Friday, 10 February 2012

Breaking The Gender Stereotypes

Freddy is an absolute delight.  On one hand he is boisterous and likes to throw or kick things around the room. And boy does he have a good chucking arm!  He likes trucks and trains and cars and planes.  He'll give you a 'death punch' (thanks for teaching him that kids!) He thinks farts and burps are hilarious.  He loves active play, climbing, jumping and sliding.  He is great at football.

However he also loves dolls...Bratz are his favourites.  Pink is his favourite colour. He loves Disney princesses.  He absolutely loves to dance.  He strikes poses, wiggles his hips in a way that would make Louie Spence proud and does jazz hands!  He likes to put on one of his big sister's tops when he dances because he likes how the fabric swishes and billows out as he moves.  Just Dance 3 is his favourite game and he now knows a lot of the moves by heart, and performs them while watching himself in the reflection on the oven.

Dancing Boy
I love Freddy's freedom, his lack of inhibitions and his determination to simply be himself.  I'm sure in time, when he starts nursery and meets other little lads, he will become more stereotypical in his behaviour.  But for now I fully intend to enjoy every moment of my free spirited little boy.  He knows noting of society's expectations of him as a male.  For him anything goes and he embraces it all.

Society deems any girlish behaviour in males as a sign of weakness or effeminacy.  I recently read a post from the USA about an American mum writing in favour of the new pink, girly Lego.  She argued that for years Lego has supported the macho stereotypes with their vehicles, cities, spaceships and other boyish designs.  Her own 4 year old son preferred all things pink, girlie and fluffy and was very excited about a Lego option that would appeal to his tastes.  The piece was warm, loving and articulate.  However the comments she received were the exact opposite.  An outpouring of hatred, venom and ignorance spewed out from more than half of the commenters.  People saying how she was raising a gay child which was abhorrent to God and she should be manning him up before he was damaged and damned to Hell.  It was stomach turning to read such terrible things written about a child and a mother who was bringing him up with sensitivity and openness.  Whether or not her child turns out to be gay is irrelevant. How can adults be so narrow minded and fail to see the positivity of allowing children to develop their own personalities without the constraints of stereotyping.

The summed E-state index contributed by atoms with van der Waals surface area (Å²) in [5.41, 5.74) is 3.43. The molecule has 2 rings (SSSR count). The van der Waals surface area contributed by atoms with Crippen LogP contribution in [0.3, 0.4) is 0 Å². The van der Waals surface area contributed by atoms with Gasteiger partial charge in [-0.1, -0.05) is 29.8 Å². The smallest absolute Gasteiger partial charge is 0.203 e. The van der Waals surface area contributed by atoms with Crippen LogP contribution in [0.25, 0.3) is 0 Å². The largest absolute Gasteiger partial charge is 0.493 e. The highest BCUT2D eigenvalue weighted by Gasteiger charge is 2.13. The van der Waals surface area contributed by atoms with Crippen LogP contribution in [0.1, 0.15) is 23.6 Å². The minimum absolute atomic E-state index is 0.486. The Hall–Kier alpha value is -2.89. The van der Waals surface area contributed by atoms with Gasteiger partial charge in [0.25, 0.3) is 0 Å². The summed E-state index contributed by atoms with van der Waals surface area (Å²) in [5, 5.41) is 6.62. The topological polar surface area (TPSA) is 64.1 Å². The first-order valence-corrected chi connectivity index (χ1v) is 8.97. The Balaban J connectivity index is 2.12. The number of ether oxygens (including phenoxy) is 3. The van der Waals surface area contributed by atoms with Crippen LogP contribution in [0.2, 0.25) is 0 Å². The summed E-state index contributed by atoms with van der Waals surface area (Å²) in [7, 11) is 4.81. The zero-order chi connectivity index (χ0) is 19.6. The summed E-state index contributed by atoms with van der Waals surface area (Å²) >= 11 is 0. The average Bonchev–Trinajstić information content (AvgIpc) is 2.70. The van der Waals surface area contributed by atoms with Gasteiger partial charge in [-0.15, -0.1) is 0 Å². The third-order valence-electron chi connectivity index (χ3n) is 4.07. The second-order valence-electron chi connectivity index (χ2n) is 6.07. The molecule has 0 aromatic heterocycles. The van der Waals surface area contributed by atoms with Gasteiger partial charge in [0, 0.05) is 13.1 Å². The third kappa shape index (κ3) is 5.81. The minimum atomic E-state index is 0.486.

The other extreme of this however is the mother who refused to divulge the sex of her newborn and kept his gender secret for five years.  She wanted him to develop his personality without the constraints of gender.  In effect he was treated both as a boy or a girl at his mother's whim.  It certainly didn't seem to be his decision whether or not he was dressed in fairy wings and a tu-tu!  I can only imagine how confusing this must have been to the child.  Allowing them to discover their own personalities is one thing, imposing your own ideas and values is another.  After coming out as the mother of a son, she said she would still encourage him to wear blouses...did she actually want a girl??  Supporting his decision to wear blouses is one thing, but dressing him up because you actively want your son to be in touch with his feminine side defeats the whole object of gender neutral parenting.  Let him be!

Many people seem to be opposed to boys being macho, rough and tumble boys or girls being pink, girlie girls who love puppies and rainbows.  But if your son or daughter naturally orientates towards these ends of the spectrum, then that too should be supported and respected.  My first born son would have been horrified if I'd given him a Barbie for Christmas...he was a real laddish boy.  Whereas Kizzy would love the new girlie Lego and has no interest in regular Lego sets.  It doesn't interest her, whereas glamour, fashion and make-up does.  Anything goes!  Let our children be who they are meant to be!

So whether my son turns out to want to be a Prima Ballerina, or whether he ends up a builder, the choices will be there for him to make, not imposed upon him.  I'll give him all the opportunities available to give him and I'll support him in the decisions he makes.


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